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May 16, 1995


Appeal from the Circuit Court of Cook County. Honorable Joseph Casciato, Judge Presiding.

The Honorable Justice McCORMICK delivered the opinion of the court: Scariano, P.j., and DiVITO, J., concur.

The opinion of the court was delivered by: Mccormick

JUSTICE McCORMICK delivered the opinion of the court:

Plaintiff appeals the trial court's denial of its motion to file a second amended complaint and dismissal of its negligence action. Plaintiff alleged negligence by defendant in the death of Michael Ruppel (the deceased), who, while intoxicated, fell down some stairs at the Carriage House Motor Inn (Carriage House) located in Northlake, Illinois. Plaintiff contends that the trial court erred in finding that defendant owed no duty to the deceased.

In reviewing the dismissal of a complaint, we examine it, accepting as true all well pleaded facts. ( Fitzgerald v. Chicago Title & Trust Co. (1978), 72 Ill. 2d 179, 380 N.E.2d 790, 20 Ill. Dec. 581.) Plaintiff's amended complaint alleges that at 7:30 p.m. on August 28, 1989, the deceased was drinking alcohol beverages at the Pine Yard Restaurant, which is a part of the Carriage House. The deceased became highly intoxicated and left the Pine yard to return to his room on the second floor of the Carriage House. The deceased passed the front desk of the motel, at which the manager, Albert Bernstein, was stationed. Bernstein saw the deceased in his intoxicated state and knew that the deceased had to ascend a flight of stairs to return to his room. Bernstein neither warned the deceased that the stairs were dangerous, nor attempted to help him up the stairs. The deceased began to ascend the stairs and fell. He was hospitalized as a result of the fall and died a week later.

The trial court dismissed plaintiff's original complaint and its amended complaint pursuant to section 2-615 of the Illinois Code of Civil Procedure (Ill. Rev. Stat. 1991, ch. 110, par. 2-615) for failure to allege a duty owed to the deceased by defendant. Upon dismissal of plaintiff's amended complaint, the trial court granted plaintiff leave "to tender a 2nd amended complaint to the court for its determination as to whether plaintiff will be granted leave to *** file same." At a hearing on plaintiff's motion to file its second amended complaint, the trial court found that plaintiff failed to allege either a defect in the stairs or that the deceased had been exhibiting impaired motor skills at the time of his fall. The court concluded:

"Looking at the duty analysis, likelihood of injury, burden of placing that duty on a *** defendant, it appears to me as a matter of law in this case to require an innkeeper in this situation without knowledge that *** [the deceased] was having trouble with the steps, there is no allegation he had fallen, gotten up and started again. There is an allegation he walked in the bar and he got where he had gotten without falling. Clearly he was intoxicated. I don't think an innkeeper in this set of facts has a duty to actively seek out and prevent on the idea it is possible an intoxicated person could fall on the stairs."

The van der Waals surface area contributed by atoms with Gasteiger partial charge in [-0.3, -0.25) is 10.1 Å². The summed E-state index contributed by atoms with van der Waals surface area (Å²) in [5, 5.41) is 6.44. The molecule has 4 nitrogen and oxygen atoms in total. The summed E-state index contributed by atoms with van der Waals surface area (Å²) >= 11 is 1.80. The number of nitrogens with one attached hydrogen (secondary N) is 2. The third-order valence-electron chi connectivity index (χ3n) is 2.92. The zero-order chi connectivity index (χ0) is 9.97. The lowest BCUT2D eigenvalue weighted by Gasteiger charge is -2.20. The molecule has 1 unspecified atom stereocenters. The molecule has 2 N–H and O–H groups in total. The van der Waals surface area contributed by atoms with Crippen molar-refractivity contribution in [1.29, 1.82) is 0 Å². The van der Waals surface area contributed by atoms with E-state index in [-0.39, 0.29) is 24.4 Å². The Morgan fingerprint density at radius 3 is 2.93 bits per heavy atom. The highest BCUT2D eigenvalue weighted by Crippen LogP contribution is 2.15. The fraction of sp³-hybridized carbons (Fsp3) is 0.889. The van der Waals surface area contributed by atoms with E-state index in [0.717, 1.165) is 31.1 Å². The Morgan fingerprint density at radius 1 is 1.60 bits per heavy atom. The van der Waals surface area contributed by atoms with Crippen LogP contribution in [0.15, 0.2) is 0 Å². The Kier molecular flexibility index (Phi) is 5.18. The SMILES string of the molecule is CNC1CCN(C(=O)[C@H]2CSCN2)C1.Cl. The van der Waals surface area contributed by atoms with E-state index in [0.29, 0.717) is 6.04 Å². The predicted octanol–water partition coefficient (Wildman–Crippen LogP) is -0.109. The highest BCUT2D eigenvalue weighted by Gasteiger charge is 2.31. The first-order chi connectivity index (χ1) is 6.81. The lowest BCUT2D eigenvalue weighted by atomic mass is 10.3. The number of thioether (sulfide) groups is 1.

This appeal followed.

Plaintiff asks that we take a quantum leap and expand the duty owed to an intoxicated person. Relying on Ward v. K-Mart Corp. (1990), 136 Ill. 2d 132, 554 N.E.2d 223, 143 Ill. Dec. 288, plaintiff contends that because Bernstein knew the deceased was intoxicated, he could reasonably have anticipated that the deceased would get hurt climbing stairs, and therefore, defendant owed a duty to the deceased to warn him or otherwise protect him from the danger presented by the stairs at the Carriage House. Plaintiff misapprehends the scope of Ward.

In Ward, a shopper carrying a large mirror out of a store walked into a post in a parking lot. The shopper admitted having seen the post when he entered the store, but he forgot it was there while he was shopping and his view was obstructed by the mirror. In finding that K-Mart owed the plaintiff a duty to warn him of or protect him from the post, our supreme court reassessed the standards applicable to determining a defendant's duty to protect plaintiffs in an encounter with an open and obvious dangerous condition. Prior to Ward, the courts held that defendants owed no duty to plaintiffs injured in such encounters. ( Bialek v. Moraine Valley Community College School Dist. 524 (1994), 267 Ill. App. 3d 857, 642 N.E.2d 825, 204 Ill. Dec. 924.) The Ward court adopted section 343A of the Restatement (Second) of Torts (Restatement (Second) of Torts, ยง 343A (1965)) in holding that defendants owe a duty to remedy or warn of an open and obvious condition when "the defendant should reasonably anticipate injury to those entrants on his premises who are generally exercising reasonable care for their own safety, but who may reasonably be expected to be distracted *** or forgetful of the condition after having momentarily encountered it." Ward, 136 Ill. 2d at 152.